The routines part is still a work in progress, and we have some new players joining this year as well. But there are almost always two things you try to attack with routines:



One, there is an overall routine, meaning what are you doing on a daily basis, what are some of the good habits you are building in. The holistic routine is being more mindful about what you eat, from a dietary perspective, what type of movement you’re getting. It doesn’t have to be excessive exercise, but simply how much are you moving versus being stationary.



Two, there’s also the mental aspect of it, where I really encourage all of our athletes within their daily routine to fit in moments of quiet, to allow the mind to have a calming space. When they’re in game, there is a lot of noise and thinking that’s going on. Even when they are on social media, there is a lot going on. So finding some quiet space is part of a daily routine.



We’ll often see players go from one game to the next game without any separation. Because we start to blend the first game into the last game, we’ll start to forget things if we aren’t being very deliberate about it. So the in-game routines are about finding ways to create a start and a stop between each game so that the next one is fresher coming in. In esports it’s really hard because the review time you do is also in front of a PC, and the game is in front of a PC, so it’s hard to create that separation and often the work involves finding creative strategies to provide a change of scenery.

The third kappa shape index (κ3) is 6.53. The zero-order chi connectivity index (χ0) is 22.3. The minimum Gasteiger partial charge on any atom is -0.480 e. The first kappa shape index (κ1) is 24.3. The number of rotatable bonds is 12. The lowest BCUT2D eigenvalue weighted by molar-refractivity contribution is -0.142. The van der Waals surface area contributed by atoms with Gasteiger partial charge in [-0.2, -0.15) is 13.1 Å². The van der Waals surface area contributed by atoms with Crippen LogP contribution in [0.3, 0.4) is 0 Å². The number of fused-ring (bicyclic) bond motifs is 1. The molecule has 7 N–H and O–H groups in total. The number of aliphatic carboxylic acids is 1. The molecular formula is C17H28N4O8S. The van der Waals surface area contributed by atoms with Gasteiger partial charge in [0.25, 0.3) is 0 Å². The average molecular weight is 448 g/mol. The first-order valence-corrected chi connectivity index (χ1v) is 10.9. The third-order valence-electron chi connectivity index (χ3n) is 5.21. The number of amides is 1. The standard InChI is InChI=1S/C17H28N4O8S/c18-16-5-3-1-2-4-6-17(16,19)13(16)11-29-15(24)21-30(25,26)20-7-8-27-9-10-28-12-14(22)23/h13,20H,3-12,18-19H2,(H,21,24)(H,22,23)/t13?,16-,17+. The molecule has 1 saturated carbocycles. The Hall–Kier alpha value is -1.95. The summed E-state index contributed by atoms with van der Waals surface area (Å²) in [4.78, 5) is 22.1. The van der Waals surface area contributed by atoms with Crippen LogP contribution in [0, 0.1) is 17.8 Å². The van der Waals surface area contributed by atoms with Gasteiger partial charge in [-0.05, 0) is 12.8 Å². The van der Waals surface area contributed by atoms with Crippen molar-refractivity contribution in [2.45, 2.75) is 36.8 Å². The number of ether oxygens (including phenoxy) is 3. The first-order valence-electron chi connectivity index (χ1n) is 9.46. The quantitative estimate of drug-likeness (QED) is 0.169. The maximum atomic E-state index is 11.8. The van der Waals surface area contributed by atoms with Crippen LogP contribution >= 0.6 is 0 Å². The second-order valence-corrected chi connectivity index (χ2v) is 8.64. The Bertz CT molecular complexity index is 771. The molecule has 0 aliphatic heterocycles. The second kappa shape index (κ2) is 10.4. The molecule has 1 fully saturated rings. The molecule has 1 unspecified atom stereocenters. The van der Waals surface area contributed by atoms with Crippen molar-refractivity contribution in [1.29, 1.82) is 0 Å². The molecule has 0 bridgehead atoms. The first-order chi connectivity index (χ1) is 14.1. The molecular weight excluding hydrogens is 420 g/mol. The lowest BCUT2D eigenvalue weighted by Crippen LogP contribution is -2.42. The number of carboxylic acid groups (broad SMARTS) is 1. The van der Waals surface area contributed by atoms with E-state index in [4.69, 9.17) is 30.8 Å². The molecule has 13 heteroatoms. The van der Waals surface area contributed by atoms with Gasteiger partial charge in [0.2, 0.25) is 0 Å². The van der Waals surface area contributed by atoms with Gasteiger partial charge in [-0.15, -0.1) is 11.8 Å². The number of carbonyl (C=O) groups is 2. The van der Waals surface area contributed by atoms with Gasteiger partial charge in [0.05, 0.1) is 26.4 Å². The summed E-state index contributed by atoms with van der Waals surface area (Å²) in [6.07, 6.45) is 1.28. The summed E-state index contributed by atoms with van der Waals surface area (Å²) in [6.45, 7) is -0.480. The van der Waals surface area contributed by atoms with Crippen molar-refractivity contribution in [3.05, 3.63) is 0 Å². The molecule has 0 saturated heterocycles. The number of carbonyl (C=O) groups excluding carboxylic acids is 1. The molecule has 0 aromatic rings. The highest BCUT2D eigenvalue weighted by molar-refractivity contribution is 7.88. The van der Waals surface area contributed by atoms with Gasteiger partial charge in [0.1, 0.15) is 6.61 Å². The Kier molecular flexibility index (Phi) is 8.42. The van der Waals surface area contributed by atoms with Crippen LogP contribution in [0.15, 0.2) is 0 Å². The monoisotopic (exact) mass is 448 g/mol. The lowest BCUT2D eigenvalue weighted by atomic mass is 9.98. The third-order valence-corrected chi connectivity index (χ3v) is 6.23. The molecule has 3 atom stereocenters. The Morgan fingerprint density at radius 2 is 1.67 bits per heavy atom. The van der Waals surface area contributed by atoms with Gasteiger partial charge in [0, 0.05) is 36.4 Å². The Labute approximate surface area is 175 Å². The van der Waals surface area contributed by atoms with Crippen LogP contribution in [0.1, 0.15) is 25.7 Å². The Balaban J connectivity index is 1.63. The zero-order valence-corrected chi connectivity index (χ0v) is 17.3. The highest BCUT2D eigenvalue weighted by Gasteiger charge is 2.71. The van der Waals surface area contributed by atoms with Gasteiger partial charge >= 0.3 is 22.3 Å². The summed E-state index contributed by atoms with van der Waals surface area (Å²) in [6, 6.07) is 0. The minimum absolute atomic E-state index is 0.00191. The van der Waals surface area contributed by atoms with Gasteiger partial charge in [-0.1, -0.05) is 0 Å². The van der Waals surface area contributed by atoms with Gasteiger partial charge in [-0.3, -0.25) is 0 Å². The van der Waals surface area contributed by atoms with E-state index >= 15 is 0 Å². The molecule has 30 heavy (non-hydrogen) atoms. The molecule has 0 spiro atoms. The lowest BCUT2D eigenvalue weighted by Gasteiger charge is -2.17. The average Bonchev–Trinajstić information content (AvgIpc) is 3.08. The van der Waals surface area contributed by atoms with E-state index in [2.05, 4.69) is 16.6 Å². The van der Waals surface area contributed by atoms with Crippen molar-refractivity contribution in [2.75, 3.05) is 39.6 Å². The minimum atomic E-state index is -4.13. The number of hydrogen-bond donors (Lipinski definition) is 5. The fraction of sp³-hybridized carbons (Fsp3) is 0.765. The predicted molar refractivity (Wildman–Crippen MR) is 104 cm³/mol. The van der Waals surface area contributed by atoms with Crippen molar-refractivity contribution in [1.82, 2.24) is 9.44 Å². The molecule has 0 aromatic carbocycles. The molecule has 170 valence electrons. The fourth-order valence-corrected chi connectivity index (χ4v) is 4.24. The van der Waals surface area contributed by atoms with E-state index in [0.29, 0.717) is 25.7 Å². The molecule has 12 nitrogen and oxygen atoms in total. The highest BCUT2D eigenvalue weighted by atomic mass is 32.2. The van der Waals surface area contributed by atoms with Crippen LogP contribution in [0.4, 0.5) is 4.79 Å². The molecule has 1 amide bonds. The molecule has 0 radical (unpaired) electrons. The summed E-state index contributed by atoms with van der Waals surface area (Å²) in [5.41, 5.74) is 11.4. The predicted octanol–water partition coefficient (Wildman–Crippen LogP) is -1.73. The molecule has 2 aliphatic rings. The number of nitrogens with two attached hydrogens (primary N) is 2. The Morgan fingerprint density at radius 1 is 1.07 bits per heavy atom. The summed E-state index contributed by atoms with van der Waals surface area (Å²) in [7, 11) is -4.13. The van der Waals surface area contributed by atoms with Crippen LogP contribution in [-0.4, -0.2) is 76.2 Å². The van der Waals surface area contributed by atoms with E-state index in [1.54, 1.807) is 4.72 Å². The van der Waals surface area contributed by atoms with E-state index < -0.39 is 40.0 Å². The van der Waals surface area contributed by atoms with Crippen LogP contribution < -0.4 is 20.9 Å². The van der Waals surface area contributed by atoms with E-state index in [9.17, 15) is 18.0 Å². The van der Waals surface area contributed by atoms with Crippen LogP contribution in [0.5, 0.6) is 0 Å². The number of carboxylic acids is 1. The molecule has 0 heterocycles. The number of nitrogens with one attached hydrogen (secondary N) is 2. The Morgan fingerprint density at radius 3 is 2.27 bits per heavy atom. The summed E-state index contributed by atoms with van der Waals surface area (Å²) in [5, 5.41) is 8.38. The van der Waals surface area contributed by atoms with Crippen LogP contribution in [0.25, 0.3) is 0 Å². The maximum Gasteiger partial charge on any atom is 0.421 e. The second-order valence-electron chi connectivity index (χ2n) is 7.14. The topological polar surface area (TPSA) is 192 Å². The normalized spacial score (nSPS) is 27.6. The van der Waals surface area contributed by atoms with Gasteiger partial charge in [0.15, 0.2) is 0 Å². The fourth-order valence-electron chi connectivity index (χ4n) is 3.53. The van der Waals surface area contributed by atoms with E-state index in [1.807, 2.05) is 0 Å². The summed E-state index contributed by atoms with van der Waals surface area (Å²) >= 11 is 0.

[To Coach Chang] What do [your player] check-ins normally look like?



If it’s one-on-one it will vary from athlete to athlete. Then it might be progress checks, and reinforcements kind of on a weekly basis. So for example, if there’s a specific mental skill area we’re working on - whether it’s setting better routines, or working on managing energy throughout the day, working on sleep, working on nutrition, etc.



For me it’s typically 4-6 sessions in a row, either on a weekly or biweekly basis, whatever their schedule allows. If there’s no specific thing I’m working on, I like to keep tabs on the athletes, and just check in on a weekly basis, to see how was practice, how are things at home, making sure everything is good, to be as proactive as possible.



[To Coach Bobby] Our fourth pillar is physical. What type of physical activity do you think is most important for esports competitors?